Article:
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I am having trouble evaluating $$\sum_{l-s}^{l+s}(2j+1)$$

I checked it for $l=3$, and $s=1$, but I am looking for the general solution. My notes tell me that the expression should be equal to $$(2l+1)(2s+1)$$ but I don't see how that came about.

(I encountered this expression when I was looking at the number of possible states of total angular momentum of a coupled system.)

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    $\begingroup$ Can you do $\sum_{k=1}^n k$ ... if so, you should be able to write your sum using that. Another suggestion would be induction on $s$. $\endgroup$ – GEdgar Mar 12 at 13:39
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HINT $$ \sum_{j=l-s}^{l+s} (2j+1) = 2 \sum_{j=l-s}^{l+s} j + \sum_{j=l-s}^{l+s} 1 $$ and now the second sum is $2s$, while the first can be easily determined by noting that first and last terms add up to $2l$, so do second and next-to-last, etc.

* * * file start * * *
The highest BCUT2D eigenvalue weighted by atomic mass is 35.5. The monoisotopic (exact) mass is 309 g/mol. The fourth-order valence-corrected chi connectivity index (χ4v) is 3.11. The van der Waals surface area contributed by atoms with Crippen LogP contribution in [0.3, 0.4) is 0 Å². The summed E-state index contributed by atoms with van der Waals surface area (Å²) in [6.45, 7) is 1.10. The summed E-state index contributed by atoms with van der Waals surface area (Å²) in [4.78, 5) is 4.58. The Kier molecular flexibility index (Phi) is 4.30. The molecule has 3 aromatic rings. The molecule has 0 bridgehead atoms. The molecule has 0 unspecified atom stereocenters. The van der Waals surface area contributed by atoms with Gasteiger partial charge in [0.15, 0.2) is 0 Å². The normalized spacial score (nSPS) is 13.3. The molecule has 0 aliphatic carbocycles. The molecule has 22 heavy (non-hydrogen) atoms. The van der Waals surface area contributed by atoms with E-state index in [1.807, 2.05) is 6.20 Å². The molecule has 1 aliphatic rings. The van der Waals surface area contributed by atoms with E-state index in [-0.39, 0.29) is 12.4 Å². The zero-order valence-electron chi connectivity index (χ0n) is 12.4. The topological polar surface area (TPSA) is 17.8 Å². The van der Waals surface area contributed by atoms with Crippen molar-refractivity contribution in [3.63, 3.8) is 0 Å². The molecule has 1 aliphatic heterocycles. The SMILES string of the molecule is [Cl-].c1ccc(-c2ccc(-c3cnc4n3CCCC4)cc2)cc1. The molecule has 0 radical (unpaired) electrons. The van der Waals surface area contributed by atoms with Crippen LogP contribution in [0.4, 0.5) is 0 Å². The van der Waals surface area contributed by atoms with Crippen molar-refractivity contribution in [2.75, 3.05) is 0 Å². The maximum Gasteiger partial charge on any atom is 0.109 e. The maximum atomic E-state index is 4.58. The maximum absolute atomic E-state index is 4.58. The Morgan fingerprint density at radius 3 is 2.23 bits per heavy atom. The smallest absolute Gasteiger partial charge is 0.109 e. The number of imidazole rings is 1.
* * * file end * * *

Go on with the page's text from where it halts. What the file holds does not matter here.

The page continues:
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You may know that the sum of the first $k$ odd numbers is $k^2$: $$\sum_{j=0}^{k-1} \left(2j+1\right) = k^2$$ And then: $$\sum_{j=l-s}^{l+s} \left(2j+1\right) = \sum_{j=0}^{l+s} \left(2j+1\right)-\sum_{j=0}^{l-s-1} \left(2j+1\right)=\left(l+s+1\right)^2-\left(l-s\right)^2=\ldots$$ And the desired result follows by $a^2-b^2=(a-b)(a+b)$.

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This is due to a trick by Gauss. Note that $$\sum^{l+s}_{j=l-s}(2j+1)=\sum^{s}_{j=-s}(2(l+j)+1)=\frac{1}{2}\sum^{s}_{j=-s}(2(l+j)+1)+(2(l-j)+1)=\frac{1}{2}\sum^{s}_{j=-s}(4l+2)=\frac{1}{2}(2s+1)(4l+2)=(2s+1)(2l+1).$$

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Alternatively, note it is a sum of an arithmetic progression: $$\sum_{l-s}^{l+s}(2j+1)=\underbrace{2(l-s)+1}_{a_1}+\underbrace{2(l-s+1)+1}_{a_2}+\cdots +\underbrace{2(l+s)+1}_{a_{2s+1}}=\\ =\frac{2(l-s)+1+2(l+s)+1}{2}\cdot (2s+1)=(2l+1)(2s+1).$$ Note: The number of terms is: $(l+s)-(l-s)+1=2s+1$ and the difference is $a_2-a_1=2$.

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$$\ sum_{l-s}^{l+s} (2j+1) = \sum_0^{l+s} (2j+1) - \sum_0^{l-s-1} (2j+1)$$

So you simply need to figure out a closed from of $\sum_0^x (2j+1)$.

$$ \sum_0^x (2j+1)= \sum_0^x (1) + 2 \cdot \sum_0^x (j) = x+1+x(x+1)=(x+1)^2$$

Thus plugging into the previous part:

$$ \sum_{l-s}^{l+s} (2j+1) = (l+s+1)^2-(l-s)^2 $$

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